Remove insulation installed before 1975 (asbestosis)
Degrease metal (acute solvent syndrome)
Solder or braze (ACD, OA)
Braze using cadmium-based solder (cadmium poisoning)
Remove or replace PCB contaminated fluid in transformers (chloracne)
Splice electrical cable using lead (lead poisoning)
Use epoxy or isocyanate sealants, adhesives or foams (ACD, OA)
plumber, pipe fitter, or steamfitter
Installed insulation before 1975 (asbestosis)
Remove insulation installed before 1975 (asbestosis)
Degrease metal (acute solvent syndrome)
Work with glue solvents (acute solvent syndrome)
Apply asphalt to cables, pipes or roofs (photoirritant dermatitis)
Wear rubber gloves (ACD)
Solder or braze (ACD, OA)
Braze using cadmium-based solder (cadmium poisoning)
Repair or remove water lines or cast iron soil pipes (lead poisoning)
Clean up equipment with solvents (acute solvent syndrome)
Weld (see associated diseases for welder)
sheet metal worker
Installed insulation before 1975 (asbestosis)
Remove insulation installed before 1975 (asbestosis)
Machine metal (ACD, OA, HP)
Machine lead (lead poisoning)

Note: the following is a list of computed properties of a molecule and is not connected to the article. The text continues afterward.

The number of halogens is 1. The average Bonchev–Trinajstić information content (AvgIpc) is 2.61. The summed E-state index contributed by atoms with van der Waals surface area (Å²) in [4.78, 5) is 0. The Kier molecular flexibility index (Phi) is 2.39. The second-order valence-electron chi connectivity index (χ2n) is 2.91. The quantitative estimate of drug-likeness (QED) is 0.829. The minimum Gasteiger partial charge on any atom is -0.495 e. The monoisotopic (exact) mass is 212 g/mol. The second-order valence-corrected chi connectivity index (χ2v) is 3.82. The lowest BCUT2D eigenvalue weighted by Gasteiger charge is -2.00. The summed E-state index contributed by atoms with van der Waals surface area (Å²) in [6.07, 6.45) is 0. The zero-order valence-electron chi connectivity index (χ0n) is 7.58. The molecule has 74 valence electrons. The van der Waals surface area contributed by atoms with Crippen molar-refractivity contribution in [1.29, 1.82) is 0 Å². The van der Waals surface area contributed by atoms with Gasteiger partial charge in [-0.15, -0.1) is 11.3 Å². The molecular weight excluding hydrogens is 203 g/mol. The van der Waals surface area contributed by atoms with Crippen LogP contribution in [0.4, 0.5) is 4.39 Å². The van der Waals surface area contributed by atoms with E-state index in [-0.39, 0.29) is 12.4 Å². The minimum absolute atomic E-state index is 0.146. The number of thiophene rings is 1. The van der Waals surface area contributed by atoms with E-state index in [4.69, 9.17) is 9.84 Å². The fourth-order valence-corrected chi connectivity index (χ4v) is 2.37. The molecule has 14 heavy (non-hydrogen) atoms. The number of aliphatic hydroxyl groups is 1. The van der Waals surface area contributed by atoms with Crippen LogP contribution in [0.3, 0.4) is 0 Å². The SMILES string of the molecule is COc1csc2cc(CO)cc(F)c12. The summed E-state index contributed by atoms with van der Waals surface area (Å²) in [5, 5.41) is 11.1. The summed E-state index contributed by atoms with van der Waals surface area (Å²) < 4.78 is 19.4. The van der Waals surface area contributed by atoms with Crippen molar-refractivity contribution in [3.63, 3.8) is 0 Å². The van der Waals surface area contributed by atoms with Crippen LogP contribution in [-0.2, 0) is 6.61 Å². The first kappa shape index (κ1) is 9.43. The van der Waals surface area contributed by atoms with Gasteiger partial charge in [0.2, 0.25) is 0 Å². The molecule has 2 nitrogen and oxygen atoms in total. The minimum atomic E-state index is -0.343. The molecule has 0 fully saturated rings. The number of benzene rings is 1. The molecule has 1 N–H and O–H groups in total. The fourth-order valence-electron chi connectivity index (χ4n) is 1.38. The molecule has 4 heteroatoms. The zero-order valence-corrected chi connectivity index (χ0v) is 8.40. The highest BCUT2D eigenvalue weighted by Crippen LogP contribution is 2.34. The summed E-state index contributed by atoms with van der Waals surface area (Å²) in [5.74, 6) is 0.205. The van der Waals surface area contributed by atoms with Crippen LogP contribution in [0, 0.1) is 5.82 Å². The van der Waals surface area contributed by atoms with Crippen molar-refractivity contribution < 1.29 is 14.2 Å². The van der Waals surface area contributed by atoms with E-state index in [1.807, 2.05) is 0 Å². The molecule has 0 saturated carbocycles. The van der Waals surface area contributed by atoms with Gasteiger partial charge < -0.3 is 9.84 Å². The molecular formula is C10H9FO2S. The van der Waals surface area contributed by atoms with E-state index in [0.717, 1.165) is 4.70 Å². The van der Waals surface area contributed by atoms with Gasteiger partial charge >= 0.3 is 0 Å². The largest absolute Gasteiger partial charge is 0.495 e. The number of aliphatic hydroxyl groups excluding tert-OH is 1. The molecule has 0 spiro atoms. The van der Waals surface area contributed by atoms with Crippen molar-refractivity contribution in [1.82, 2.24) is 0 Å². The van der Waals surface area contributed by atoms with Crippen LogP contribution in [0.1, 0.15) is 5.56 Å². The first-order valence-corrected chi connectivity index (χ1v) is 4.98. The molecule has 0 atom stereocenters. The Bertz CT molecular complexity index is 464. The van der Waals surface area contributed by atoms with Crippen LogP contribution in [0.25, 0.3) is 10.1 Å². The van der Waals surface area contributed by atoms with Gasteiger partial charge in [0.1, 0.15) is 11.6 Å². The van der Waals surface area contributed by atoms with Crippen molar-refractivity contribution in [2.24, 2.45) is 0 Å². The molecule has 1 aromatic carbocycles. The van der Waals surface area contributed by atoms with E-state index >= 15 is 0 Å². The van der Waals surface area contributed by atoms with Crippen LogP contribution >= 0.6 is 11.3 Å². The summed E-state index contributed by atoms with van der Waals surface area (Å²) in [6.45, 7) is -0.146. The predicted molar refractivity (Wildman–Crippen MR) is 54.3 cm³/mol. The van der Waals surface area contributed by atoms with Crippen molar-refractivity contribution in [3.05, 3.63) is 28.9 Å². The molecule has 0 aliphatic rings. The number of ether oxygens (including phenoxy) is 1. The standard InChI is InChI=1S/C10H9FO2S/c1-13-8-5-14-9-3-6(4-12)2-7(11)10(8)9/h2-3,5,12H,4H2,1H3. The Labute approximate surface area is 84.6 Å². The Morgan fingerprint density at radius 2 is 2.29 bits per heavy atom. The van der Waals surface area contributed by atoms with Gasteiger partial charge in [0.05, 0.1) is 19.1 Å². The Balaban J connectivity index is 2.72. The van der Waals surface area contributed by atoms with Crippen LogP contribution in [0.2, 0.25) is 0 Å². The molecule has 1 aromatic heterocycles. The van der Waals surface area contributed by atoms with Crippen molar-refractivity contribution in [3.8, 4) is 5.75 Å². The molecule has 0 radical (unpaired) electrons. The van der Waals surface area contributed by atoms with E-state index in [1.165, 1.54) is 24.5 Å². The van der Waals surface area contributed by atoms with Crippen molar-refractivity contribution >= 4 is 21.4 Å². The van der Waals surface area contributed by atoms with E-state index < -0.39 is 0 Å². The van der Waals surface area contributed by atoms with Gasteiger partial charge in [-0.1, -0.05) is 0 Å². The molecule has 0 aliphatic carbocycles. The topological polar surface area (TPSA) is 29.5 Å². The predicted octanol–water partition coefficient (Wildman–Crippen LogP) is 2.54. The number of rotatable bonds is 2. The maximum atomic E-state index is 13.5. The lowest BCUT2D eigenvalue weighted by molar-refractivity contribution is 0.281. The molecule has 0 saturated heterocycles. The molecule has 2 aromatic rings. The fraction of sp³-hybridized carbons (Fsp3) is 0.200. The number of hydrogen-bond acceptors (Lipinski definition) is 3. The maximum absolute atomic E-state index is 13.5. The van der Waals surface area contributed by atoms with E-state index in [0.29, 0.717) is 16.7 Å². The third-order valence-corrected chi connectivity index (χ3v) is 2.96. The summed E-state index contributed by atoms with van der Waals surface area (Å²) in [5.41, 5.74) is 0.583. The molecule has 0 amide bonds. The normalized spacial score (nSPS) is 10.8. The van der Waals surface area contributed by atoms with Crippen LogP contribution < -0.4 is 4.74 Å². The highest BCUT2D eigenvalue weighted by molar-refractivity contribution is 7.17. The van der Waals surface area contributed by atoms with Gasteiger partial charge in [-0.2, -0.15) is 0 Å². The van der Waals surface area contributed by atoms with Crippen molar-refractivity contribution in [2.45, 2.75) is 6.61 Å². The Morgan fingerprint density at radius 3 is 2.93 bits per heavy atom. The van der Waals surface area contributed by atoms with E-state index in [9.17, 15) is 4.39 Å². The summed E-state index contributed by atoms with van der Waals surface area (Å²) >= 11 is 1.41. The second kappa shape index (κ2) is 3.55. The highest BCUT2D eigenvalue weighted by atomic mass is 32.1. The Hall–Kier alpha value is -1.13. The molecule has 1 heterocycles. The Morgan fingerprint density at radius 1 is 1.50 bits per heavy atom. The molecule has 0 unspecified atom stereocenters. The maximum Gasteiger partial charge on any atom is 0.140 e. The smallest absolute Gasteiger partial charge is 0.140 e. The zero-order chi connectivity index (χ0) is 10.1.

Degrease metal (acute solvent syndrome)
Solder or braze (ACD, OA)
Braze using cadmium-based solder (cadmium poisoning)
Forge metal (carbon monoxide poisoning)
Weld (see associated diseases for welder)
welder, cutter, or burner
Installed insulation before 1975 (asbestosis)
Remove insulation installed before 1975 (asbestosis)
Degrease metal (acute solvent syndrome)
Prepare surface of cadmium alloy (cadmium poisoning)
Prepare surface of beryllium alloy (beryllium disease)
Remove old paint (lead poisoning)
Solder or braze (ACD, OA)
Braze using cadmium-based solder (cadmium poisoning)
Gas or arc weld, cut or burn (metal fume fever, cadmium poisoning, carbon monoxide poisoning, acute inhalation injury from NO2)
Arc weld stainless steel (OA)
Arc weld mild steel (siderosis)
Arc weld manganese alloy (manganese poisoning)
Arc weld aluminum (acute inhalation injury from ozone)
Weld, braze or solder on degreasing solvents (acute inhalation injury from phosgene)
Weld, braze or solder on Teflon coated metal (polymer fume fever)
heating & air conditioning installer
Installed insulation before 1975 (asbestosis)
Remove insulation installed before 1975 (asbestosis)
Braze using cadmium-based solder (cadmium poisoning)
Degrease metal (acute solvent syndrome)
Solder or braze (ACD, OA)
Weld (see associated diseases for welder)
Use epoxy or isocyanate sealants, adhesives or foams (ACD, OA)
dry wall taper, plasterer Before 1975, mixed, sprayed or sanded drywall compound, fireproofing plaster or acoustical cement (asbestosis)

Sites with information on welding hazards: OSHA and MSHA

Job tasks with increased risk for injuries, cancer and skin irritation are not covered in this list.

Abbreviations: ACD = allergic contact dermatitis; OA = occupational asthma; HP = hypersensitivity pneumonitis

This table was based on an earlier project:

Construction Jobs

  Revised February 28, 2004